Yesterday, we noted in our post about the reinstatement of cops fired for beating Michael DeHerrera that we'd reached out to spokespeople for Mayor Michael Hancock to get his take.
That response came yesterday evening, with Hancock calling for an appeal of the ruling -- and he wasn't the only one reacting to the case.
As we've reported, an April 2009 video shows DeHerrera talking on a cell phone when Denver Police Officer Devin Sparks and Corporal Randy Murr clobber him. More than a year later, then-Manager of Safety Ron Perea determined that Sparks and Murr should be suspended for three days but not fired -- a decision so controversial that he soon resigned. In March 2011, Charley Garcia, successor to the Manager of Safety who immediately followed Perea, came to a very different conclusion, sacking the two cops. But Sparks and Murr appealed the decision, and the Denver Civil Service Commission sided with them this week. The rationale: Because the men had already accepted Perea's edict, Garcia's punishment for the same offense was the equivalent of double jeopardy.
Immediately after the panel's ruling, interim Manager of Safety Ashley Kilroy released a statement supporting the decision to give Sparks and Murr the heave-ho. But the mayor's office was silent until yesterday evening, when it released this statement:
"In light of the Civil Service Commission's ruling to overturn the Manager of Safety's decision to terminate Officers Sparks and Murr, I have instructed the City Attorney to issue a notice of appeal to the commission; and further instructed him to issue a motion to attempt to "Stay" the reinstatement of the officers. We are going to vigorously challenge this decision. We have to send a clear message that we will not tolerate the use of excessive force if we are to build the kind of law enforcement department we all want and deserve."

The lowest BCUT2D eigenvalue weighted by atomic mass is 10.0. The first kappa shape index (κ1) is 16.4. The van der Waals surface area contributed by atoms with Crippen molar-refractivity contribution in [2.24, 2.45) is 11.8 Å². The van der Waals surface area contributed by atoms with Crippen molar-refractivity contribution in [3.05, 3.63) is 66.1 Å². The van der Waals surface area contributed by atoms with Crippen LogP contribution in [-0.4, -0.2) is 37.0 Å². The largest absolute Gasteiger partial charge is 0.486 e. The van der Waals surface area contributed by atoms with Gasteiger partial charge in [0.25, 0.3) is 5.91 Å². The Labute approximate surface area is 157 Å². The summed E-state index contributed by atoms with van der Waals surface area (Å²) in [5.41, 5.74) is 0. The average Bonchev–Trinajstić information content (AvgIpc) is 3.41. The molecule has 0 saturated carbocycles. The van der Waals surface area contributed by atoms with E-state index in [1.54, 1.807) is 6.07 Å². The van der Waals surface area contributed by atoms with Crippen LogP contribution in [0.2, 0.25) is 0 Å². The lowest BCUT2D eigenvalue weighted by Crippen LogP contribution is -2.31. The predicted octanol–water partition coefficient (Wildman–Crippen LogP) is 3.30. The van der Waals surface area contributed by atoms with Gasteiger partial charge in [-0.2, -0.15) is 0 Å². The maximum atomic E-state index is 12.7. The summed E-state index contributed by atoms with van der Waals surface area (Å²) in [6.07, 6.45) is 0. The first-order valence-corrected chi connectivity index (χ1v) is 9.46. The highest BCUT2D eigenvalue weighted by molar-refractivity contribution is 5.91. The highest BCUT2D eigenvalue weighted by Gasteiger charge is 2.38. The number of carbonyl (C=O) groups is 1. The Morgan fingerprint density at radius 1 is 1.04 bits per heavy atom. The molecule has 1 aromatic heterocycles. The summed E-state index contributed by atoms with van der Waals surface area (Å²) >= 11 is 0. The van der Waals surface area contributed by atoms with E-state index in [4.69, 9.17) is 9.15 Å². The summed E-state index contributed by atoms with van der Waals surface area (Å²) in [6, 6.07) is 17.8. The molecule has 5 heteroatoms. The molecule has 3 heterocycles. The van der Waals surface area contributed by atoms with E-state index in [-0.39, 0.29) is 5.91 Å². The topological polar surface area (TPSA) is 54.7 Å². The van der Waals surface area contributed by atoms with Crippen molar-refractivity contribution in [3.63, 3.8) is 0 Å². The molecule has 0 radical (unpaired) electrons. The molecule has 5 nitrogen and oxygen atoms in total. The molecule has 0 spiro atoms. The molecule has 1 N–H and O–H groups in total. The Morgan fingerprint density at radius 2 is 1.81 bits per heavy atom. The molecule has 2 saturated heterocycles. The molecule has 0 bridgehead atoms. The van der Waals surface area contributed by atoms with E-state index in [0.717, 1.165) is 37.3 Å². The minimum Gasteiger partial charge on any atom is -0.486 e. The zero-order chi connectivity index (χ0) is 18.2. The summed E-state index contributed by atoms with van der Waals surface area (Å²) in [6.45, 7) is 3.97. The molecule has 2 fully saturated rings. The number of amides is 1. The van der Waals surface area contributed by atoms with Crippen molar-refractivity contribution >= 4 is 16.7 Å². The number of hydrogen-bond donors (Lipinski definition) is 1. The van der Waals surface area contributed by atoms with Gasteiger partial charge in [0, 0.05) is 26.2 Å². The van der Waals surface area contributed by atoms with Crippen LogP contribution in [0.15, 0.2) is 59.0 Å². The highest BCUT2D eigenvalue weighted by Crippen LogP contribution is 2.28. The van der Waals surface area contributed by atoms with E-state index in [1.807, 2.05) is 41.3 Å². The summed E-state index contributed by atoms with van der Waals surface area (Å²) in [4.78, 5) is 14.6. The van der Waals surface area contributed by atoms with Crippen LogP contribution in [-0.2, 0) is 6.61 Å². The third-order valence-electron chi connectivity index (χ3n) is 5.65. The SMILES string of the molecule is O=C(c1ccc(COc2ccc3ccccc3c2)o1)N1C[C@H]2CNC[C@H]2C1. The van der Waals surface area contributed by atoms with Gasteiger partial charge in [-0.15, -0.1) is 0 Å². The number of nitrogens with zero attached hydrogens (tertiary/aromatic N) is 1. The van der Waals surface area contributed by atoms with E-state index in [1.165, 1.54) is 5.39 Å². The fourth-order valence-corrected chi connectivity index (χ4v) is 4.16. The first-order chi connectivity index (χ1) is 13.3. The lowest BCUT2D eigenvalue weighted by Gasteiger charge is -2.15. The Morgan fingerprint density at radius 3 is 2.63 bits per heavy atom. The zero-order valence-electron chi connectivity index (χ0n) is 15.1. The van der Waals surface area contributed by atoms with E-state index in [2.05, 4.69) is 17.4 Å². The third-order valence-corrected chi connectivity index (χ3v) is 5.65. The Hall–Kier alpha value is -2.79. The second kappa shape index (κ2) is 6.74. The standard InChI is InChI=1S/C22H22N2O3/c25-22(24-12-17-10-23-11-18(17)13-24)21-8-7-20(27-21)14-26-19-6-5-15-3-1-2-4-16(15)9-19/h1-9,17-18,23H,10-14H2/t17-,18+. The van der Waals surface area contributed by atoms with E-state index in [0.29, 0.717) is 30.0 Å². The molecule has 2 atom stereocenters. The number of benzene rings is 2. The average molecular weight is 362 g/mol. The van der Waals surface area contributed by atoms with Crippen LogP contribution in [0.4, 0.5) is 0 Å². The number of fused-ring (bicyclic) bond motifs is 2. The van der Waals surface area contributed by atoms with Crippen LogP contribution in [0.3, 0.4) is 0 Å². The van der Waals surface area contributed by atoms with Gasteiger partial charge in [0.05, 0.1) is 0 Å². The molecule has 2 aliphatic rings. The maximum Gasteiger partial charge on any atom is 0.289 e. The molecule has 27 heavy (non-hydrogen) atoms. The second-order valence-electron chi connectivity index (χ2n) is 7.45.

We also sought out reactions from other observers. Richard Rosenthal, the city's Independent Monitor, as well as a Westword profile subject who's recommended harsher punishment for some cops involved in dubious incidents, declined to comment pending a formal appeal. However, Erik Maulbetsch, the coordinator for the Race to Justice arm of the local American Civil Liberties Union branch, offered this:
"The people of Denver should not have to pay the price for a bureaucrat who failed to do his job. Ron Perea's failure to fire Officers Murr and Sparks for their brutal beating of Michael DeHerrera and their despicable cover-up of the assault rightly cost Perea his job. Both officers received nothing more than slaps on the wrist and were permitted to continue terrorizing the residents of Denver. This wasn't an isolated incident -- just three months earlier, Officer Murr was one of a trio of officers who beat Community College of Denver student Alex Landau so badly that the city ended up settling for nearly $800,000. With the reinstatement of these officers, Denver took a step backward."
And then there's a tough take from David, a spokesman for West Denver Copwatch, an organization that's been a virulent critic of alleged police brutality in Denver:
Denver's decision to reinstate officers Murr and Sparks is outrageous, despicable and inexcusable. It is further proof that Denver officers can operate with impunity without fear of any reprisal, despite their atrocious track record of violence, intimidation and murder. Our communities are not safe and this decision indicates that not only is DPD the villain, but so are the mayors office, the City and district attorney's office, the Manager of safety and every other entity that fails to protect the community while simultaneously protecting known civil rights abusers.
More from our News archive: "Police beating? Reasonable force? Weird camera moves?: Inside the Michael DeHerrera video."
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